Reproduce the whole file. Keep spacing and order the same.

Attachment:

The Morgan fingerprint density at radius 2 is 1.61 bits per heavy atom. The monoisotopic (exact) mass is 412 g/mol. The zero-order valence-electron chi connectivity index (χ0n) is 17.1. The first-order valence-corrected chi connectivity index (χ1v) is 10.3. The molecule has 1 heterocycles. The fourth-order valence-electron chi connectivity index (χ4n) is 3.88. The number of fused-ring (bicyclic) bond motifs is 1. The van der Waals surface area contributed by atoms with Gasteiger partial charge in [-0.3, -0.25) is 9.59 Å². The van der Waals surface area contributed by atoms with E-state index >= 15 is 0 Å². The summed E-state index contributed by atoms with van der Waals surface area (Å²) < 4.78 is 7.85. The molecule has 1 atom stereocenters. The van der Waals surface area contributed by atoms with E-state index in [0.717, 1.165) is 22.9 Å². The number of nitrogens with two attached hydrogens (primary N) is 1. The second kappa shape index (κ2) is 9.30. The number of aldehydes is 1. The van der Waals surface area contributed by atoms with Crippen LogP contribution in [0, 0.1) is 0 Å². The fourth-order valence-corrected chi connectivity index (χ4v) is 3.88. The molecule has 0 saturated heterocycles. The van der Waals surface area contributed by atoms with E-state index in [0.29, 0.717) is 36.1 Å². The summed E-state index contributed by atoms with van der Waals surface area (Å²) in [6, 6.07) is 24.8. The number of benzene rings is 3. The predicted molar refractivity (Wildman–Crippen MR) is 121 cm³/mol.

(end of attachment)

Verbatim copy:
The Morgan fingerprint density at radius 2 is 1.61 bits per heavy atom. The monoisotopic (exact) mass is 412 g/mol. The zero-order valence-electron chi connectivity index (χ0n) is 17.1. The first-order valence-corrected chi connectivity index (χ1v) is 10.3. The molecule has 1 heterocycles. The fourth-order valence-electron chi connectivity index (χ4n) is 3.88. The number of fused-ring (bicyclic) bond motifs is 1. The van der Waals surface area contributed by atoms with Gasteiger partial charge in [-0.3, -0.25) is 9.59 Å². The van der Waals surface area contributed by atoms with E-state index >= 15 is 0 Å². The summed E-state index contributed by atoms with van der Waals surface area (Å²) < 4.78 is 7.85. The molecule has 1 atom stereocenters. The van der Waals surface area contributed by atoms with E-state index in [0.717, 1.165) is 22.9 Å². The number of nitrogens with two attached hydrogens (primary N) is 1. The second kappa shape index (κ2) is 9.30. The number of aldehydes is 1. The van der Waals surface area contributed by atoms with Crippen LogP contribution in [0, 0.1) is 0 Å². The fourth-order valence-corrected chi connectivity index (χ4v) is 3.88. The molecule has 0 saturated heterocycles. The van der Waals surface area contributed by atoms with E-state index in [0.29, 0.717) is 36.1 Å². The summed E-state index contributed by atoms with van der Waals surface area (Å²) in [6, 6.07) is 24.8. The number of benzene rings is 3. The predicted molar refractivity (Wildman–Crippen MR) is 121 cm³/mol.